When a soundtrack is done right, the music becomes more than just something in the background; it becomes a key piece of storytelling. The tunes selected to appear in a feature do more than just hum along behind the main characters. Instead, the musical pieces emote and connect with the characters, the location, and the story, and in a sense take on purpose as an actual character.
Some of the most recent examples of superior soundtracks that become vital elements to plot, character, and location include Marie Anoinette, to which the titular queen had her carnal desire projected through bright and shiny chords ringing from the opening explosion of Bow Wow Wow’s “I Want Candy”. The soundtrack for Wes Anderson’s Darjeeling Limited may have had some obvious choices — such as using traditional Indian music to display the sense of, well, India — but some others that weren’t so apparent. What other band would be more suitable to be used in a film about a dysfunctional set of brothers than the Kinks? Despite what Will Oldham may say, Anderson’s soundtracks (like Coppola’s) are composed of songs that are deeply engrained in the characters of each story.
Then you have television show soundtracks, which have become perhaps the easiest way to display would be credibility and hipness through various volumes of indie bands playing three-and-a-half-minute songs. Scrubs and The O.C. may be the worst offenders of casually selecting something that appears “indie” in order to gain a bit of “credibility”. Interestingly enough, three volumes of Weeds soundtracks follow a similar formula, except each album finds a new artist’s take on the opening theme song.
However, the True Blood soundtrack is a bit of a different beast. It still aims for the indie-ness of the previous mentioned shows, but also has a keen eye on using music that reflects the swampy landscapes. In that sense, the soundtrack is more akin to something like the soundtrack to one of Anderson’s or Coppola’s films: not mainstream, yet not inaccessible, and with enough tunes that are from the location where the story takes place. If the effect isn’t as marvelous or inspiring as the soundtracks from Wes Anderson or Sofia Coppola’s films, True Blood’s soundtrack still stands on its own merits as a strong and sturdy collection of songs that do more than just linger in the background.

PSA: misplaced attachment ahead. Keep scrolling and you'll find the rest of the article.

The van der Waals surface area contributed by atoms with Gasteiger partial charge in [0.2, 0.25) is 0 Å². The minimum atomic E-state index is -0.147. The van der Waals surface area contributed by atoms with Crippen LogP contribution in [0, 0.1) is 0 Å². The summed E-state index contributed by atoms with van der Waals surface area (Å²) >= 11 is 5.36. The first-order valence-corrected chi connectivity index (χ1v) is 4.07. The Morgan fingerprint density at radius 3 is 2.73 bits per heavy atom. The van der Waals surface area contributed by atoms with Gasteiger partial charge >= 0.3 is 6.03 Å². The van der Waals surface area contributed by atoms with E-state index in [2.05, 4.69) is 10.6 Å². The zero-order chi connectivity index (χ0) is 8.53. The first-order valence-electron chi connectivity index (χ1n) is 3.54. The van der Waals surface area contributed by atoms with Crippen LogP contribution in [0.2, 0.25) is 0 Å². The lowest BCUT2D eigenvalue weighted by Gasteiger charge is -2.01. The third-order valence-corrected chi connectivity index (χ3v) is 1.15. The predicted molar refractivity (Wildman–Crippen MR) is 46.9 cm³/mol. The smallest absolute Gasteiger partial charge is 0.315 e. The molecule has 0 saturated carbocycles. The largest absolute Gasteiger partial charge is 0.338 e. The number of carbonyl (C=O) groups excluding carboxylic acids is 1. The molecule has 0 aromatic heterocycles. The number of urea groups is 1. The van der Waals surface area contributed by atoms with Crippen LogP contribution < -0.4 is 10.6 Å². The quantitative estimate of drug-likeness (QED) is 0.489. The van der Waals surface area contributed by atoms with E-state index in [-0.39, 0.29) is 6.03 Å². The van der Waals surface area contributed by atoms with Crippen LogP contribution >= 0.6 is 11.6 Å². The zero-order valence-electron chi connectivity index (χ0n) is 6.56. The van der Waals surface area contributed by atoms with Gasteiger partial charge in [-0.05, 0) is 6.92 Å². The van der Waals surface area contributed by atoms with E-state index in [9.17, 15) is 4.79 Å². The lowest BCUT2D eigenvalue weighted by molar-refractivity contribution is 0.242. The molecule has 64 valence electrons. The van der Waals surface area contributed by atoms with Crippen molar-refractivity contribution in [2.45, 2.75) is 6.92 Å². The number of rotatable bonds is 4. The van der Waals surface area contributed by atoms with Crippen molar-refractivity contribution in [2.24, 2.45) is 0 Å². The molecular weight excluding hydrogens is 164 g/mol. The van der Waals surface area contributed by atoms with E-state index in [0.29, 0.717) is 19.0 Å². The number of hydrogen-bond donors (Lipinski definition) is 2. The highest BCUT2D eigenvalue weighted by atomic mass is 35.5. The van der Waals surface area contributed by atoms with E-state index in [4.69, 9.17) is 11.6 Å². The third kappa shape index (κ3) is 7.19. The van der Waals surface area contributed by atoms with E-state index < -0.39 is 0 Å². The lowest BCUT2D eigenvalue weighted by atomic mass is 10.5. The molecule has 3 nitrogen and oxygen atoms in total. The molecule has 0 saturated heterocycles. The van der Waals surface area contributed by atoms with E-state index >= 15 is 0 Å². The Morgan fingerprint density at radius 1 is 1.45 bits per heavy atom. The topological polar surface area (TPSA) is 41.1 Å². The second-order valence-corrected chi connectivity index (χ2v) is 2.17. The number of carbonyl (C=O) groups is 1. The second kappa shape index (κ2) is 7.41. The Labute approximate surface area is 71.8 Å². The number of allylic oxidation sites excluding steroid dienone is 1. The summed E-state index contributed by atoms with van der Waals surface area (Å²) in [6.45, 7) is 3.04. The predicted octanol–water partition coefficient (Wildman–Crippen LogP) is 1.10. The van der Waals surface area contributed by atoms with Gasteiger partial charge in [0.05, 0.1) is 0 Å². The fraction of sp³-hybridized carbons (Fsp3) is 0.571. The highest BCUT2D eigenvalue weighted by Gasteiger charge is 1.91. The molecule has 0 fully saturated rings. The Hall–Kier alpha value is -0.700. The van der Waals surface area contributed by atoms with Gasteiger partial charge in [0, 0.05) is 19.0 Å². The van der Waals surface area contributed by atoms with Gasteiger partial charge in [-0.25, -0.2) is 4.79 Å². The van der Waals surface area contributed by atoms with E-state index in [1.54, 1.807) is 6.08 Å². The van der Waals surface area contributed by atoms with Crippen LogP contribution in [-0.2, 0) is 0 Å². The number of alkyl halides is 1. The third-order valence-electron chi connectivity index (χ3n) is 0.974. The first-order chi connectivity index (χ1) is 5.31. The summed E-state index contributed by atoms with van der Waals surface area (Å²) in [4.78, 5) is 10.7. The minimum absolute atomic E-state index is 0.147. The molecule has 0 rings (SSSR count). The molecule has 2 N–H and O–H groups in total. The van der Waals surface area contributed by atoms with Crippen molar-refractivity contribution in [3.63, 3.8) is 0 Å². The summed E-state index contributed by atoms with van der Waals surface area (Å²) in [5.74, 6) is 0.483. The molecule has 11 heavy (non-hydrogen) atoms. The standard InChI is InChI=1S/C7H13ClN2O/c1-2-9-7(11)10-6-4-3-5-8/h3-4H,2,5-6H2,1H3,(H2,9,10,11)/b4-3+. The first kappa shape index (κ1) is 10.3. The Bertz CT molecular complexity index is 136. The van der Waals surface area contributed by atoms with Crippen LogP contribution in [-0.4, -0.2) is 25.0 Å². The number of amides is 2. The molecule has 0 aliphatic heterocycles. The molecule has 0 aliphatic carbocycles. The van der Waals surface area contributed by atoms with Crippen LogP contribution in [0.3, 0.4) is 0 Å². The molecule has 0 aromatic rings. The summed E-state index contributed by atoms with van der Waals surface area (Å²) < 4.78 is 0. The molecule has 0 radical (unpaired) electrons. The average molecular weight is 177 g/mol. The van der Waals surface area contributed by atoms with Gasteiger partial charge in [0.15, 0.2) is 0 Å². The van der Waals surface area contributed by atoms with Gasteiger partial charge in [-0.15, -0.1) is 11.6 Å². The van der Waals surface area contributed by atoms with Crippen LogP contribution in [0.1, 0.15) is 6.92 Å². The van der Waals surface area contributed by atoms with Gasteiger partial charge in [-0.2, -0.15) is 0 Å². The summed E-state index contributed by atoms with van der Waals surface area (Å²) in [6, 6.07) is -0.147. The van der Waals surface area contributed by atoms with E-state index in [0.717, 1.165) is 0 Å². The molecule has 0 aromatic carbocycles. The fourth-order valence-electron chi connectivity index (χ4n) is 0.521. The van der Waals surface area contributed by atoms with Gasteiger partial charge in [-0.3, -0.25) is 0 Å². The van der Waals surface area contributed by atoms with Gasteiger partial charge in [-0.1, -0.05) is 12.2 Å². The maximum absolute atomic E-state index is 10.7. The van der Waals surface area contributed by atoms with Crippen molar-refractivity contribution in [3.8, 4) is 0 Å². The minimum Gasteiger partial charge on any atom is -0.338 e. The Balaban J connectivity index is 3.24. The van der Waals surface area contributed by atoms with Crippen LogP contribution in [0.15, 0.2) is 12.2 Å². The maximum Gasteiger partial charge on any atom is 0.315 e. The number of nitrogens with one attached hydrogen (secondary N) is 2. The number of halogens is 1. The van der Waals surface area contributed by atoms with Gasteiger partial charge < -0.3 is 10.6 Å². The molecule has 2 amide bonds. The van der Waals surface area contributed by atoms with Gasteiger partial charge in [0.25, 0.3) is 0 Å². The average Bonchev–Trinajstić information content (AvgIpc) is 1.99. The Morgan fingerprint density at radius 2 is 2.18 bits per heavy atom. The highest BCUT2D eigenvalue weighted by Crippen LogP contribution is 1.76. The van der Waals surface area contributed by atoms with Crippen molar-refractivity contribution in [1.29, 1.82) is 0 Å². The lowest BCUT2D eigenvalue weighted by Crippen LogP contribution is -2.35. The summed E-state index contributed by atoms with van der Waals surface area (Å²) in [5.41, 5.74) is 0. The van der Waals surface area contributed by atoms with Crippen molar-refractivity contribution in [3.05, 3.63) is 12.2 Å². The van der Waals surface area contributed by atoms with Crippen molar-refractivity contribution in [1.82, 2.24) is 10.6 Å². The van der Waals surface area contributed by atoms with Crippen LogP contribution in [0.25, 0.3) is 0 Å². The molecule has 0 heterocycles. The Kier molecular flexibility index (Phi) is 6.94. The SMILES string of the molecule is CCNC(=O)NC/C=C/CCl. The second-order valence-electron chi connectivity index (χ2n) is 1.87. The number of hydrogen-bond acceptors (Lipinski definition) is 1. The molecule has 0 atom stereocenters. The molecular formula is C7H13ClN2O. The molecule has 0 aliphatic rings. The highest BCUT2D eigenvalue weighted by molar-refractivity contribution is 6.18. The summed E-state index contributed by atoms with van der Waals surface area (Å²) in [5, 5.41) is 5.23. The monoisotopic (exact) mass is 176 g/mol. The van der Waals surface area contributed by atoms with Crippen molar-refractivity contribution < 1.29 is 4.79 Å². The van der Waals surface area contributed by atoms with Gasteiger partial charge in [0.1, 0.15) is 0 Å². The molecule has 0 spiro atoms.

Several of the songs sound like something recently drug out from the swamp: the most obvious, Lucinda Williams’ “Lake Charles”. The singer’s mile-thick Louisiana accent is impossible to ignore, and her story about a man who feels he belongs somewhere else seems to complement the story of a hundred-year-plus vampire. Jace Everett’s “Bad Things” grinds like a thick slice of white-boy blues with a menacing and lustful vocal delivery that probably sounds like a hungry vampire would.
Other blatant tunes include Slim Harpo’s “Strange Love”, Dr. John’s “I Don’t Want To Know”, the Legendary Shack Shakers’ “Swampblood”, and CC Adcock and Layfayette Marquis’ “Bleed 3 Feed”. The last two reveal their usefulness in their titles, while the former two do so through production value and vocal delivery.
While half of the album is based deep in blues-inspired tunes, the rest tends to venture off into alternative country’s vast landscape. Ryan Adam’s “Two” features a lovely harmony from Sheryl Crow, and one can almost see the season finale utilizing the understated delivery from the song. “Christine’s Tune” is almost as flat-out hilarious (and campy) as Bill’s opening scene in the show. The soundtrack ends with Little Big Town’s “Bones” (which sounds a lot like Fleetwood Mac’s “The Chain”), and that is fitting, considering the background of the main vampire.
Two cover songs do make the cut. The Watson Twins (famous for singing with Jenny Lewis on her first solo outing) turn the Cure’s “Just Like Heaven” into a mournful dirge that fairs much better than the by-the-numbers cover of the Rolling Stones’ “Play With Fire” from Cobra Verde.
While the soundtrack to True Blood may not be perfect, it’s still a fine collection of songs that do more than just make noise. While some of the choices may be too obvious, not one song is wasted, nor does it feel like a song was selected just because it had a certain air of coolness. Instead, the soundtrack feels like Louisiana, with occasional tunes giving a musical background of the main characters. Here’s hoping we get something from Tom Waits’ murky catalogue next go ’round.